Again, whatcha got?

  45. Alan Fox Alan Fox
    Ignored
    says:

    Tom,

    I don’t know if you saw this pronouncement that Rich Hughes linked to in another thread.

    Dembski reports:

    I’m happy for the years I was able to spend working on ID, but it’s time to move on.

  46. Tom English Tom English
    Ignored
    says:

    Alan,

    I wasn’t aware that word had gotten around. It was on my mind when I wrote above, “I’m trying to refrain from Dembski-bashing for a while.” Let’s give the man a chance to show us that it truly is a new day. I’d much prefer to say that Bill Dembski is someone with whom I have an honest disagreement than to say what I’ve come to know about Dembski the Culture Warrior.

  47. Joe Felsenstein Joe Felsenstein
    Ignored
    says:

    I would add that Marks and Ewert continue to be active pushing their arguments, and Dembski has not disavowed those arguments.

  48. Alan Fox Alan Fox
    Ignored
    says:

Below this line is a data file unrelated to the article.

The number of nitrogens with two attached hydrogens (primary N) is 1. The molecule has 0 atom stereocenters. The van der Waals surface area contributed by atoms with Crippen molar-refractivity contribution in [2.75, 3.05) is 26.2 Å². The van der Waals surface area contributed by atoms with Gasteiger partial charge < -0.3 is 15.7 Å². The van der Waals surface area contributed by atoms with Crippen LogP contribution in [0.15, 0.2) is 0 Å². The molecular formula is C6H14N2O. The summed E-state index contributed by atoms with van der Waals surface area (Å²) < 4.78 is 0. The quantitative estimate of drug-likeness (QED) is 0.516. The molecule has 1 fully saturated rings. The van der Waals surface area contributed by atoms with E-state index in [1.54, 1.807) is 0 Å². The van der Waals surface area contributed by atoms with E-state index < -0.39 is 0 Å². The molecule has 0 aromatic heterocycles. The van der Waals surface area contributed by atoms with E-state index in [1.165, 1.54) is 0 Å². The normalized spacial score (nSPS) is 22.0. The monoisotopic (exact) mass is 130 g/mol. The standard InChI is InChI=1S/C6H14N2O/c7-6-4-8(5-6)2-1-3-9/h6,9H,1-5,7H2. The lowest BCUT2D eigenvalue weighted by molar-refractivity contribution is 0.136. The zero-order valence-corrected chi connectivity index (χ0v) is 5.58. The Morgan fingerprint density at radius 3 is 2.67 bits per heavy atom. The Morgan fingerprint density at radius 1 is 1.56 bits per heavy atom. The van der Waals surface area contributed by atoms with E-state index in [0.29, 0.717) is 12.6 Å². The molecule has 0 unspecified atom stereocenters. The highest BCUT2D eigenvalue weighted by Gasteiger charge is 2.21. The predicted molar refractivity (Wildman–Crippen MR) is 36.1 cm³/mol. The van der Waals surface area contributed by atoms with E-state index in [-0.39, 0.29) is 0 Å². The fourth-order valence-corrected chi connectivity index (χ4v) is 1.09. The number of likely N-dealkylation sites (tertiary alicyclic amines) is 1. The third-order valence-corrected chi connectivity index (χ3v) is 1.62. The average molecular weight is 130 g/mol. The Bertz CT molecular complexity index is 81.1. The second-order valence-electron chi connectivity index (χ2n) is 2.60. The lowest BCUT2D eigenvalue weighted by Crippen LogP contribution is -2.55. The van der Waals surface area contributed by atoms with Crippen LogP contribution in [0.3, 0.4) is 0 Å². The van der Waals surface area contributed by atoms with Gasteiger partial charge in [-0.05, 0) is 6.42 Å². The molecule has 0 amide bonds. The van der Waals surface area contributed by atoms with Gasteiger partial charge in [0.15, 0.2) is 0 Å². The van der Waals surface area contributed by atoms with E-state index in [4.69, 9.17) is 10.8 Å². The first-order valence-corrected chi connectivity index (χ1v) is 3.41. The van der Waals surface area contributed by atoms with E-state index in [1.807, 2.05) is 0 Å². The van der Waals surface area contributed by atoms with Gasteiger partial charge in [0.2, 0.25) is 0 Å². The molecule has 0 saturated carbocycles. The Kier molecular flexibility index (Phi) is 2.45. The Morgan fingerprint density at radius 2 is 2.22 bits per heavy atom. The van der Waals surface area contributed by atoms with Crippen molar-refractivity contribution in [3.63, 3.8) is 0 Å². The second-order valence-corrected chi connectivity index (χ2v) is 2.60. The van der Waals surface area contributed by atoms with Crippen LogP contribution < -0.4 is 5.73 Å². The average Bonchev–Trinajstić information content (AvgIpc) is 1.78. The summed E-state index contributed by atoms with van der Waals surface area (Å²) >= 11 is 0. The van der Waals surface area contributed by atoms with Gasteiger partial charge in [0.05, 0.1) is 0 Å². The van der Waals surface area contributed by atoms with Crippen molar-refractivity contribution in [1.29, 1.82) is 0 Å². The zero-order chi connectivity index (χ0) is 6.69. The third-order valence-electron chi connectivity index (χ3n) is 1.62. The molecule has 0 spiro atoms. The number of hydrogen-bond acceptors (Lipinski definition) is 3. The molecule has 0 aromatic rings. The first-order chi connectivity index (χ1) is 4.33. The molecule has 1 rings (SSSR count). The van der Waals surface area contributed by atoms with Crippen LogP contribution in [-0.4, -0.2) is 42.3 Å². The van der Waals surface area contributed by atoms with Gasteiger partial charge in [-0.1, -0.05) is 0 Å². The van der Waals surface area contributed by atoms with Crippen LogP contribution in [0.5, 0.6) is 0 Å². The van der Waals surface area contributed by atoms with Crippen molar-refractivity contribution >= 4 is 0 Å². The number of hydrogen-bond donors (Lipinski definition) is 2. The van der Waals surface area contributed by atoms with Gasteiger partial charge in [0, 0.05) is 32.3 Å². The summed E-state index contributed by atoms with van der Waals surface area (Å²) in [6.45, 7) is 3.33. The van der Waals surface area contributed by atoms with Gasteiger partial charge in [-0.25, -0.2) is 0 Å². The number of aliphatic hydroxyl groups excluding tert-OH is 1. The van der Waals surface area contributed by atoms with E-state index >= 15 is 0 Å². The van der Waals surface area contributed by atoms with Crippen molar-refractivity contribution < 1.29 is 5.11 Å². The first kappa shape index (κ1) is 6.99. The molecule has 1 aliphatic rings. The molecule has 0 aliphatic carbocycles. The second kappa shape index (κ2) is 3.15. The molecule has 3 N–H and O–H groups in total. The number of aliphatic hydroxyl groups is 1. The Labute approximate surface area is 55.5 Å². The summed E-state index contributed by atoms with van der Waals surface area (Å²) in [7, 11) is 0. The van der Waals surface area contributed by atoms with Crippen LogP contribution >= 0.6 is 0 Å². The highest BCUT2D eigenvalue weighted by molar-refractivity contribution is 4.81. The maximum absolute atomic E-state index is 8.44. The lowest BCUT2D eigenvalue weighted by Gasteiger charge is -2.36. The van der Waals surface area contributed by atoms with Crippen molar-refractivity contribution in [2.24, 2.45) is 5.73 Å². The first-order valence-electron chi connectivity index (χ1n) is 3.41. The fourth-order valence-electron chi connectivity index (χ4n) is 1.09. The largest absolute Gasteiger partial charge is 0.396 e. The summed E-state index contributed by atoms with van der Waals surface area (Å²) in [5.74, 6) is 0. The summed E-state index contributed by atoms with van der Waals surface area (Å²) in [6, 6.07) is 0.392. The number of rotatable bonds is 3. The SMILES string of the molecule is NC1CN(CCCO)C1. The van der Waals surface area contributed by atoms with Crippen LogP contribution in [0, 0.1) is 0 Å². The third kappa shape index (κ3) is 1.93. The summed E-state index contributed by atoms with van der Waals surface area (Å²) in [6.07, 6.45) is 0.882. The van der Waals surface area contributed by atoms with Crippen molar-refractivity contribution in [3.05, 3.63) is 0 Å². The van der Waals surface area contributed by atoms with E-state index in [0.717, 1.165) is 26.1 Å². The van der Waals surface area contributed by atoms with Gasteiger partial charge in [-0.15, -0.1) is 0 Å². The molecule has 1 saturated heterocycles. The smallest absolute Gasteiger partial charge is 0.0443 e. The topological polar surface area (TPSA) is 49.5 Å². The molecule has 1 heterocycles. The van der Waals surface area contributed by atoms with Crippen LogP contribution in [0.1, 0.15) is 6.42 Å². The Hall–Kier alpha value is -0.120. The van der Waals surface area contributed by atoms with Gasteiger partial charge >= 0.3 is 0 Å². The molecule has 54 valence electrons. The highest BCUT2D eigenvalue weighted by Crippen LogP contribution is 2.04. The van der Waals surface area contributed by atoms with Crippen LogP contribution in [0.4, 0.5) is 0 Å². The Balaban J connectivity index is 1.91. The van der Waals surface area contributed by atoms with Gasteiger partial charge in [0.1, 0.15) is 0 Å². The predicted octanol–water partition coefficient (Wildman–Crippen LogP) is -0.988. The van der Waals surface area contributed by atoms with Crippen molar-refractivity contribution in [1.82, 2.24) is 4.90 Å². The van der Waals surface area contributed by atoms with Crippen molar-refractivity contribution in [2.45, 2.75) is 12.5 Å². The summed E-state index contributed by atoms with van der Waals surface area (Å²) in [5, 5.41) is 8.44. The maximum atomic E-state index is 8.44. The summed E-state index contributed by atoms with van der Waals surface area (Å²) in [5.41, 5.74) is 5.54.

Joe Felsenstein:
    I would add that Marks and Ewert continue to be active pushing their arguments, and Dembski has not disavowed those arguments

    I see Robert Marks is 65 and has had an impressive career quite separate from his association with Dembski. I can’t say I have noticed him being very active in defending his ID papers. Maybe the mantle will fall solely on Ewert now.

  49. Tom English Tom English
    Ignored
    says:

    Winston Ewert, a software engineer at Google, Inc., indicates in a new paper that he is affiliated with the Biologic Institute, which is funded primarily by the Discovery Institute. That, in my mind, makes him a public person. Sad to say, the gloves will be coming off. But not in this thread. Here I stick to exposing the most obvious of errors in the claim that the Conservation of Information Theorem applies to nature.

  50. Reality
    Ignored
    says:

    Tom English,

    For anything written by IDiots, “paper” seems like the wrong label unless the word toilet precedes it.